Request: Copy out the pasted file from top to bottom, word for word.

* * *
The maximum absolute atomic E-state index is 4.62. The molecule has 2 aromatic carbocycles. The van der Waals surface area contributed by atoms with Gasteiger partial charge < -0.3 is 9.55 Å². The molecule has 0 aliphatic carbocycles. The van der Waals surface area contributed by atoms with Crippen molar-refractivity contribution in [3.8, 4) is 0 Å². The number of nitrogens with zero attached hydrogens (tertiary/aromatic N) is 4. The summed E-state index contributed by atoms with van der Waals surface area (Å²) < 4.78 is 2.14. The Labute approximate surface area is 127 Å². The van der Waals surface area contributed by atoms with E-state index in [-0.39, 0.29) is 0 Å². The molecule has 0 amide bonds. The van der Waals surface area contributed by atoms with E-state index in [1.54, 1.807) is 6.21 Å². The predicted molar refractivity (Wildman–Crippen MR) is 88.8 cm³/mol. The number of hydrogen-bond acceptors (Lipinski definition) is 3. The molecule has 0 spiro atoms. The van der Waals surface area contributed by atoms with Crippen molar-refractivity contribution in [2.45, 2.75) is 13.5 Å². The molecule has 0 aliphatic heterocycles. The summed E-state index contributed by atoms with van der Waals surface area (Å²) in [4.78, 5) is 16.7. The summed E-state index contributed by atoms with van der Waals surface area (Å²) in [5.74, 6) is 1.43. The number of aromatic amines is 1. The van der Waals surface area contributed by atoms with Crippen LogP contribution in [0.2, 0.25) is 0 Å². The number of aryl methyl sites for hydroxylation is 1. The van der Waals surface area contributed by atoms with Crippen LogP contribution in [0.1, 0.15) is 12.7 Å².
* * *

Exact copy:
The maximum absolute atomic E-state index is 4.62. The molecule has 2 aromatic carbocycles. The van der Waals surface area contributed by atoms with Gasteiger partial charge < -0.3 is 9.55 Å². The molecule has 0 aliphatic carbocycles. The van der Waals surface area contributed by atoms with Crippen molar-refractivity contribution in [3.8, 4) is 0 Å². The number of nitrogens with zero attached hydrogens (tertiary/aromatic N) is 4. The summed E-state index contributed by atoms with van der Waals surface area (Å²) < 4.78 is 2.14. The Labute approximate surface area is 127 Å². The van der Waals surface area contributed by atoms with E-state index in [-0.39, 0.29) is 0 Å². The molecule has 0 amide bonds. The van der Waals surface area contributed by atoms with E-state index in [1.54, 1.807) is 6.21 Å². The predicted molar refractivity (Wildman–Crippen MR) is 88.8 cm³/mol. The number of hydrogen-bond acceptors (Lipinski definition) is 3. The molecule has 0 spiro atoms. The van der Waals surface area contributed by atoms with Crippen molar-refractivity contribution in [2.45, 2.75) is 13.5 Å². The molecule has 0 aliphatic heterocycles. The summed E-state index contributed by atoms with van der Waals surface area (Å²) in [4.78, 5) is 16.7. The summed E-state index contributed by atoms with van der Waals surface area (Å²) in [5.74, 6) is 1.43. The number of aromatic amines is 1. The van der Waals surface area contributed by atoms with Crippen LogP contribution in [0.2, 0.25) is 0 Å². The number of aryl methyl sites for hydroxylation is 1. The van der Waals surface area contributed by atoms with Crippen LogP contribution in [0.1, 0.15) is 12.7 Å².